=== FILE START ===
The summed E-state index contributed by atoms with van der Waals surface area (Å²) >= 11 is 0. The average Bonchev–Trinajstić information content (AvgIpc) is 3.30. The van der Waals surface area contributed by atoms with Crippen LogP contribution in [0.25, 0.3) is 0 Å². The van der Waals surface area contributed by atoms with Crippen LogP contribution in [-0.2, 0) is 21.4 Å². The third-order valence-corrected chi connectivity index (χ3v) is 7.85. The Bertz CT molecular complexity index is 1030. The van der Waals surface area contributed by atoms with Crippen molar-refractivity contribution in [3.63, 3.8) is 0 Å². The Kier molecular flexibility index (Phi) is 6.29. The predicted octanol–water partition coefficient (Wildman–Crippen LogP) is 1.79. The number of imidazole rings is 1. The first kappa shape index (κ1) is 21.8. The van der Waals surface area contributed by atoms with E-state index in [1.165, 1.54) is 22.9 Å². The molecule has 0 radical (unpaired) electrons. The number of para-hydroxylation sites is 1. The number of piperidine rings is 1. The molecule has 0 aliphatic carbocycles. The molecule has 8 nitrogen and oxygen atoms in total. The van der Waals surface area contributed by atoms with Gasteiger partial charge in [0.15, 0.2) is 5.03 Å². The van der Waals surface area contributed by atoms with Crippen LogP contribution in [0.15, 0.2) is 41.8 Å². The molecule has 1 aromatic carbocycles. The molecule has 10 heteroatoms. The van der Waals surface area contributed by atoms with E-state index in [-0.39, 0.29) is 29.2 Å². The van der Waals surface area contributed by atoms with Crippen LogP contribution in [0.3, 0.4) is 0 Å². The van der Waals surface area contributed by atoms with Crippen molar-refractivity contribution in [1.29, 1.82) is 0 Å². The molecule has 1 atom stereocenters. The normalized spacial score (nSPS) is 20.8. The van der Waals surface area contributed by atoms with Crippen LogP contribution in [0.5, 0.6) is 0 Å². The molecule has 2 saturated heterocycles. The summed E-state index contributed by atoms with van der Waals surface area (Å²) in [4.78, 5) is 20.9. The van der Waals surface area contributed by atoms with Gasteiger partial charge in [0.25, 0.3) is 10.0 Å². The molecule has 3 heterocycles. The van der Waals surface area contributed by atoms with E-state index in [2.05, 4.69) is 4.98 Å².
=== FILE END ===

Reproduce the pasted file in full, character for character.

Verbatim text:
The summed E-state index contributed by atoms with van der Waals surface area (Å²) >= 11 is 0. The average Bonchev–Trinajstić information content (AvgIpc) is 3.30. The van der Waals surface area contributed by atoms with Crippen LogP contribution in [0.25, 0.3) is 0 Å². The van der Waals surface area contributed by atoms with Crippen LogP contribution in [-0.2, 0) is 21.4 Å². The third-order valence-corrected chi connectivity index (χ3v) is 7.85. The Bertz CT molecular complexity index is 1030. The van der Waals surface area contributed by atoms with Crippen molar-refractivity contribution in [3.63, 3.8) is 0 Å². The Kier molecular flexibility index (Phi) is 6.29. The predicted octanol–water partition coefficient (Wildman–Crippen LogP) is 1.79. The number of imidazole rings is 1. The first kappa shape index (κ1) is 21.8. The van der Waals surface area contributed by atoms with E-state index in [1.165, 1.54) is 22.9 Å². The molecule has 0 radical (unpaired) electrons. The number of para-hydroxylation sites is 1. The number of piperidine rings is 1. The molecule has 0 aliphatic carbocycles. The molecule has 8 nitrogen and oxygen atoms in total. The van der Waals surface area contributed by atoms with Gasteiger partial charge in [0.15, 0.2) is 5.03 Å². The van der Waals surface area contributed by atoms with Crippen LogP contribution in [0.15, 0.2) is 41.8 Å². The molecule has 1 aromatic carbocycles. The molecule has 10 heteroatoms. The van der Waals surface area contributed by atoms with E-state index in [-0.39, 0.29) is 29.2 Å². The van der Waals surface area contributed by atoms with Crippen LogP contribution in [0.3, 0.4) is 0 Å². The van der Waals surface area contributed by atoms with Crippen molar-refractivity contribution in [1.29, 1.82) is 0 Å². The molecule has 1 atom stereocenters. The normalized spacial score (nSPS) is 20.8. The van der Waals surface area contributed by atoms with Crippen LogP contribution in [0.5, 0.6) is 0 Å². The molecule has 2 saturated heterocycles. The summed E-state index contributed by atoms with van der Waals surface area (Å²) in [4.78, 5) is 20.9. The van der Waals surface area contributed by atoms with Gasteiger partial charge in [0.25, 0.3) is 10.0 Å². The molecule has 3 heterocycles. The van der Waals surface area contributed by atoms with E-state index in [2.05, 4.69) is 4.98 Å².